Leela began to come often. Then it became a habit. We would talk of all kinds of things. I felt somewhat relieved of the burden of my heart and of my life. Moments of life began to hold attractions for me. Leela’s eyes! If they had sight, they would enhance her beauty. Is not a woman’s glance capable of maddening a man? Though I had learned this only from other people’s experience, I could realize what it meant. My hungry heart, too, had its cravings. If only Leela had her eyes! Not that I did not know how foolish this was. If she had eyes, perhaps she would not be a beggar. Even if she became one, she would not accept from me anything more than mere alms! No, her eyes would not have allowed her to come to me, to talk to, everyday.
I thought so unconsciously, because, I happen to be like anyone else. Is it any fault of mine?
People noticed our meetings, but no one envied us. Being an “ape-man,” I was already a target of their ridicule. Now the story of my love for a blind woman gave them something more to laugh at. They were amused at the alliance between deformity and blindness. Funny, isn’t it?
One day, I asked Leela, “Leela, what do you think of me?” Her shy smile gave a great joy. “Speak, Leela!” I insisted.
“Did I say you are a bad man?” she softly replied. I felt her reply was sincere. I was elated. Even though I had not intended to, I asked her abruptly, in a fit of emotion. “Do you like me, Leela?” She bashfully bowed her head but said nothing. I felt that all the charm of life lay heaped up in that scene.
Leela left soon afterwards. “Leela.” At last, I, too, had a name I could utter with love in this vast, desolate world; someone I could expect with eager joy. Life, which had seemed desolate to me, became sweet and enjoyable. Was it not my luck!
People who laugh at me are my enemies. Suppose they put into Leela’s mind ideas about my ugliness. Had they already done so? Who knows! But how could she tell attractive beauty from disgusting ugliness when she could not tell day from night? She had told me she was born blind. I do not say that she being born blind was my good fortune; but was that her misfortune?
Leela came again the next day. I was thinking about our marriage, how to accomplish it. Should not a representative for God bear witness to the alliance between man and woman? But no priest of God would be ready to officiate at our marriage. There is a reason for it. Those representatives of God have worldly viewpoint which they call “spiritual.” Leela and I were religiously incompatible. They would give us no help, however loudly it may be proclaimed that in this world where there are more women than men, no woman but Leela would wish to marry me. It is only in matters of this that priests who represent God in various names will agree among themselves. Perhaps you are not aware of the fact that I am a Muslim. But after all, is it a fact?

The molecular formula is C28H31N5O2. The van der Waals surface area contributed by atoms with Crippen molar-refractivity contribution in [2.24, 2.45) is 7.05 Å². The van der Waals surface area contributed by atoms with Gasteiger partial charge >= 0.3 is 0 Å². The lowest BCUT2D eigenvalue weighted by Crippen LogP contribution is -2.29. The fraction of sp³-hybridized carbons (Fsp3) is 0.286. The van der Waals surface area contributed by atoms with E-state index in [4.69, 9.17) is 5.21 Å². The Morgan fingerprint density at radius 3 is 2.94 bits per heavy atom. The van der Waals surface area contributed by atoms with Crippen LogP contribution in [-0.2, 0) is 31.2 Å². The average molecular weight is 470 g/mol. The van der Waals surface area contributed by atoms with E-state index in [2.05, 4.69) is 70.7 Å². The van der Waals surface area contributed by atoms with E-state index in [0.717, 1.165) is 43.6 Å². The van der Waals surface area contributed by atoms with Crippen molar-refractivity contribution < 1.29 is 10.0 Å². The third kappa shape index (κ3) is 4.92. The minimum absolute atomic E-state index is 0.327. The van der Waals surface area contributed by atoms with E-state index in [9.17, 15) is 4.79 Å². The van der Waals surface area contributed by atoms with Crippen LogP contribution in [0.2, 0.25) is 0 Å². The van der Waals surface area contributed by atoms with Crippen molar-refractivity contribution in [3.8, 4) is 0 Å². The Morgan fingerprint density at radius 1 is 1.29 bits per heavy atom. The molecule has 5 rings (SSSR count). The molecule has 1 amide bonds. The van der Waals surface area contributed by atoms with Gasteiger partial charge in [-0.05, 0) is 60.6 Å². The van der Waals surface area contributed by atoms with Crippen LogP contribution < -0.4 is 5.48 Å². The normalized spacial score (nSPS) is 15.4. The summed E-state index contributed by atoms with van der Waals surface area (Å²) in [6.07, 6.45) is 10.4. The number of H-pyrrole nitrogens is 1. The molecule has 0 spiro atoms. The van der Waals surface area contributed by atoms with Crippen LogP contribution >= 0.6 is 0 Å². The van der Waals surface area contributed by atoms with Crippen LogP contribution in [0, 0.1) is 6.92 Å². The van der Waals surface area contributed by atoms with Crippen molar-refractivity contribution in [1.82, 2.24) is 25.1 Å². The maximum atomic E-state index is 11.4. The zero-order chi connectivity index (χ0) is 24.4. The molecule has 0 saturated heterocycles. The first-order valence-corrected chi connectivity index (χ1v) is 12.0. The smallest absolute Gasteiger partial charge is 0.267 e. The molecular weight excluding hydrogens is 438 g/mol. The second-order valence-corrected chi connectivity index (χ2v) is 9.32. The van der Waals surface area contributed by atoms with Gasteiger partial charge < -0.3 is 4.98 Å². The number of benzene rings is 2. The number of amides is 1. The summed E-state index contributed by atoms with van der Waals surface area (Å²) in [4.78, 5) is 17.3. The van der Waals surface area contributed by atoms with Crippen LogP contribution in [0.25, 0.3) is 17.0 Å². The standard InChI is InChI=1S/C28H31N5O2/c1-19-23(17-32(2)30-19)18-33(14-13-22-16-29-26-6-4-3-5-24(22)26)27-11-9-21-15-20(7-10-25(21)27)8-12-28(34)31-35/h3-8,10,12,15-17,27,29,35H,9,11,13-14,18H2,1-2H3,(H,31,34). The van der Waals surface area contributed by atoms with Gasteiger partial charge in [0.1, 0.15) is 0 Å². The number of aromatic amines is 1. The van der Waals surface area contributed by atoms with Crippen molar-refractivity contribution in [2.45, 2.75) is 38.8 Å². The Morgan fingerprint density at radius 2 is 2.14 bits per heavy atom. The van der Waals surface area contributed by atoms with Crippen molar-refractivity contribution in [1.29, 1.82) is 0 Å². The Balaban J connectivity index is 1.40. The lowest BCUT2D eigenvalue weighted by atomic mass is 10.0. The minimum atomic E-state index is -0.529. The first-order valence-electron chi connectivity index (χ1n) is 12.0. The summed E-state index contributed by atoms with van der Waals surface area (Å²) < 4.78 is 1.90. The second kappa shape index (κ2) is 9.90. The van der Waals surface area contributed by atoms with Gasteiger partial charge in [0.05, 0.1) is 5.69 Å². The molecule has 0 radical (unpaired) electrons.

I asked her, “Leela, will you marry me?” I felt she was taken aback. The fact of my being a Muslim must have made her pause and think, “What are you saying?” There was a limit to the sympathy that this blind beggar woman could feel.
“Leela, it is enough if you realize that I am human being. God has sent you to me. Caste and creed are man’s own creations.”
Pleadingly, I looked at her trembling lips. I felt like a murderer awaiting the verdict of the judge. Yes, it was for her to decide whether I should live or die. Leela was silent. Was it not significant? I went on, “Speak, Leela. I went on to protect you. Do promise to make me happy.”
“I shall consent,” she replied at last. “I have heard people say so many things about me contemptuously. When I pass, they say, there goes the ape-man’s mistress. According to them, you have no beauty.”
“What do you feel, Leela?”
She went on, “I don’t understand the beauty they all talk of; nor have I seen an ape. I, therefore, don’t care what they say. Would I feel different even if they said that you are the handsomest man in the world?”
“It is with my heart that I have seen the world. I see beauty and ugliness with my heart. You are a Muslim and I am a Hindu. If you have no objection, I have none. I thought there would be no one in this world to love me sincerely. But…”
“Then why the ‘but’?” I asked anxiously.
“Yes, there is a big ‘but’ behind this beggar’s profession. I have no untainted womanhood to offer you. Though blind, I have wanted to love. But by beggar’s bowl—empty even after the whole day’s begging—laughed devilishly at the empty stomach of my mother and myself. I had to yield to creatures of lust approaching through the horror of night. There is no use to your getting indignant with me. No man puts anything in the begging bowl of a young woman in the name of charity. I thought your first show of sympathy had the same motive. Forgive me. But today I respect no one but you as a human being.”
I was stunned momentarily. There was a silence for a few minutes. “Leela,” I said at last, “it is the story of man’s sordid selfishness. I shall not think of it anymore.” She was silent.
After a few days, the event took place, creating a sensation in my village. Without any representative of God to bear witness, and without waiting for anybody’s recommendation, she and I, Leela and Abdulla—stood together and took silent mutual vow to become partners in life.
The laughter of the people around us became louder. There were guffaws when Leela and her mother came to live with me.
The self-appointed custodians of society looked askance at us. People did not realize that two burning hearts were at the bottom of this story of love and marriage. I tried to cheer up Leela. “Leela, let people laugh. They must be crazy.”
We began to live. I won’t say that ours was a happy married life. It was the maddening urge of our humanity. That was our life. Social ethics and religious conventions assumed a horrible vengefulness upon us. We received no help or cooperation. We had no illusions that we could live happily. But we wanted to live and were prepared to face our difficulties.
And then it happened. Leela was going to be a mother. My being an ape-man and Leela’s blindness were no bar. We ignored the world’s gossip and sneers. Joys which I had never expected in my life had come to me. I became a lover, a husband, and now going to be a father! I thanked God! He is great! Praise be to Him! For Leela’s sightless eyes!